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Saturday, 25 July 2009

Its called a Ladybird Plague, I call it a BLESSING!!!

I have noticed of late there seems to be an explosion of the native seven spot ladybugs in my garden (more than I have ever seen in my garden on any given year since I moved here six years ago). The numbers are increasing everyday and with that there has been a considerable drop in the alien species harlequin which dominated the seen as much as two weeks ago, as of yesterday I could not find any harlequins at all, not even their larva??????????

There has also been more sightings of the native 14-spot and 22-spot ladybugs along with their larva.

(L) 14-Spot Larva and (R) 22-Spot Larva

Anyway I came across this story in the London Metro paper yesterday and did an online search and found the story to be picked up by the Telegraph and the Daily Mail newspapers (The ladybird plague pictures are taken from the Daily Mail stories).

Maybe the native species in particular the 7-spot is having a particularly good year although they were slow to get going. Have anyone else noticed an increase in native ladybug species?


  1. I haven't noticed any increase this year, but I well remember so many surviving the winter after the hot summer of 1976, that there was a 'plague' the following spring, when great masses of hibernating ladybirds emerged.

  2. Thanks for visiting my blog Robert. I've been searching the net for more signs of increased native ladybug activity but have found nothing. My daughter was on a mission this afternoon and counted fifty 7-spots in our garden today along with a few others, like I said in my post a lot more than we have ever seen in our garden.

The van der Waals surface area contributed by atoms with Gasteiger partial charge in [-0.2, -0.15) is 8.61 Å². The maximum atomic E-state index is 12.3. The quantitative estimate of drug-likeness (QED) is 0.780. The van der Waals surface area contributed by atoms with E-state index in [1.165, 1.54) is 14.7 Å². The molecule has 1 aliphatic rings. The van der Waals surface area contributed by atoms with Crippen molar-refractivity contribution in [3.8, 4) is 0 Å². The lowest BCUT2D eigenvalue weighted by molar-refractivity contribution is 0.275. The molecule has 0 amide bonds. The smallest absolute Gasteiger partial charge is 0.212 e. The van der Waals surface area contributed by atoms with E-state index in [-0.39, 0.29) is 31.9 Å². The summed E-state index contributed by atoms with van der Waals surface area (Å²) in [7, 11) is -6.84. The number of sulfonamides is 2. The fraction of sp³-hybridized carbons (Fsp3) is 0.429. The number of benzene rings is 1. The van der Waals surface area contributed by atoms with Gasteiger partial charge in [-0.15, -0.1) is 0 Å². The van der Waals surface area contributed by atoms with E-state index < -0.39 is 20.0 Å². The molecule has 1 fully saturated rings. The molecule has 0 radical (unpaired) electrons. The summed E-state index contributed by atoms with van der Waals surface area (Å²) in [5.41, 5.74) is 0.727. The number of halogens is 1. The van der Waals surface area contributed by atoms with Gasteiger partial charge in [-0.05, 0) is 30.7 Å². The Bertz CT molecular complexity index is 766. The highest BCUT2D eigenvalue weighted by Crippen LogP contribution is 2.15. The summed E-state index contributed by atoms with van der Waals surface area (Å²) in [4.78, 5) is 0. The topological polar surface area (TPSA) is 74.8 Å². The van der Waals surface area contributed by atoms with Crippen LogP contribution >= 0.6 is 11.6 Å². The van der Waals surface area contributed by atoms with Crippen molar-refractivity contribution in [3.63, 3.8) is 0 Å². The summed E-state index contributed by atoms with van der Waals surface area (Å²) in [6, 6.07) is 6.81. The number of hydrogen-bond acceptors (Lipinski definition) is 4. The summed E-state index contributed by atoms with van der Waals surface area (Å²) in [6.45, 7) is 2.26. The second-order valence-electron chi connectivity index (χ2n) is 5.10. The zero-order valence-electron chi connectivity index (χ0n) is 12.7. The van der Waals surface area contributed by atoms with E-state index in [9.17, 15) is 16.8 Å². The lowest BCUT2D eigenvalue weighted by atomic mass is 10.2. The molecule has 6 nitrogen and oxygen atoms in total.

They are certainly welcome to stay around, my runnerbeans are practically clean of blackfly and the brassicus whitefly infestation is now a distant memory, so the more the merrier I say :)

  3. I've seen lots of native ladybirds this year, more than in previous years. I do remember, like Robert, the ladybird infestation following the hot summer of 1976.

  4. Hi

    There is a plague of ladybirds in Cromer Norfolk. I live on the seafront and the building is covered in them - looking at the pavements they are being crushed underfoot. Glad to hear they don't bite as they keep find ways into my flat - keep putting them in containers and releasing them outside. Never seen such numbers before but told happened about 7 years ago following hot and humid conditions.

  5. Hi Anonymous [sorry you didn't sign your name :)]

    Thanks for popping into my blog and for leaving a comment. I heard similar about Norfolk from one of the forums I'm on.

    I was told that when hot humid conditions are prolonged it causes an increase in aphids (the ladybirds main source of food) which can then lead to a population explosion. Which could explain the pattern you observed.

    And they do bite, I've been bitten before but its nothing to cry about and with so much about you might get a nip but you mostly won't even notice :)

    Thanks again for popping by hope you come again soon.



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